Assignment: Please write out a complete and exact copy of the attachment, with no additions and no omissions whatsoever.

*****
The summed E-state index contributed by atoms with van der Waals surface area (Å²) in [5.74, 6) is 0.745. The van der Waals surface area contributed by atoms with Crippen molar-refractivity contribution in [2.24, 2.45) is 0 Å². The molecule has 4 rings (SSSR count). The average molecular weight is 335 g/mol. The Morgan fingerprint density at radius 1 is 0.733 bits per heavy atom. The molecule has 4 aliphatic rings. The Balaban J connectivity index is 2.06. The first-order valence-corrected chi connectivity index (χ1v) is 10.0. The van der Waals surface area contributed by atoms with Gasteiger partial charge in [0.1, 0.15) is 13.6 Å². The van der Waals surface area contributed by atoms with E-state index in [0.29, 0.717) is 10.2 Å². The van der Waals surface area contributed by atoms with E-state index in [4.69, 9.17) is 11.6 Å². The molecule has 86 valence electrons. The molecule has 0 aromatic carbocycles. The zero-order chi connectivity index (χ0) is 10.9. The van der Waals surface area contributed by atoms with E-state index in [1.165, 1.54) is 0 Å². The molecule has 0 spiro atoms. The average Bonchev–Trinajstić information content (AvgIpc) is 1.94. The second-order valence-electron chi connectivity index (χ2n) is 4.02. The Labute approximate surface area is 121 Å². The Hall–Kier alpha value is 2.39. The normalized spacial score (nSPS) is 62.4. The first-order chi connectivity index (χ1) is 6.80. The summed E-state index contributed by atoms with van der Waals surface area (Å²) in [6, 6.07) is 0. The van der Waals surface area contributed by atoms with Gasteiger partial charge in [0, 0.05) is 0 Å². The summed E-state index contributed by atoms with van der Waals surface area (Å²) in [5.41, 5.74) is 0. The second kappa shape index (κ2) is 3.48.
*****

The summed E-state index contributed by atoms with van der Waals surface area (Å²) in [5.74, 6) is 0.745. The van der Waals surface area contributed by atoms with Crippen molar-refractivity contribution in [2.24, 2.45) is 0 Å². The molecule has 4 rings (SSSR count). The average molecular weight is 335 g/mol. The Morgan fingerprint density at radius 1 is 0.733 bits per heavy atom. The molecule has 4 aliphatic rings. The Balaban J connectivity index is 2.06. The first-order valence-corrected chi connectivity index (χ1v) is 10.0. The van der Waals surface area contributed by atoms with Gasteiger partial charge in [0.1, 0.15) is 13.6 Å². The van der Waals surface area contributed by atoms with E-state index in [0.29, 0.717) is 10.2 Å². The van der Waals surface area contributed by atoms with E-state index in [4.69, 9.17) is 11.6 Å². The molecule has 86 valence electrons. The molecule has 0 aromatic carbocycles. The zero-order chi connectivity index (χ0) is 10.9. The van der Waals surface area contributed by atoms with E-state index in [1.165, 1.54) is 0 Å². The molecule has 0 spiro atoms. The average Bonchev–Trinajstić information content (AvgIpc) is 1.94. The second-order valence-electron chi connectivity index (χ2n) is 4.02. The Labute approximate surface area is 121 Å². The Hall–Kier alpha value is 2.39. The normalized spacial score (nSPS) is 62.4. The first-order chi connectivity index (χ1) is 6.80. The summed E-state index contributed by atoms with van der Waals surface area (Å²) in [6, 6.07) is 0. The van der Waals surface area contributed by atoms with Gasteiger partial charge in [0, 0.05) is 0 Å². The summed E-state index contributed by atoms with van der Waals surface area (Å²) in [5.41, 5.74) is 0. The second kappa shape index (κ2) is 3.48.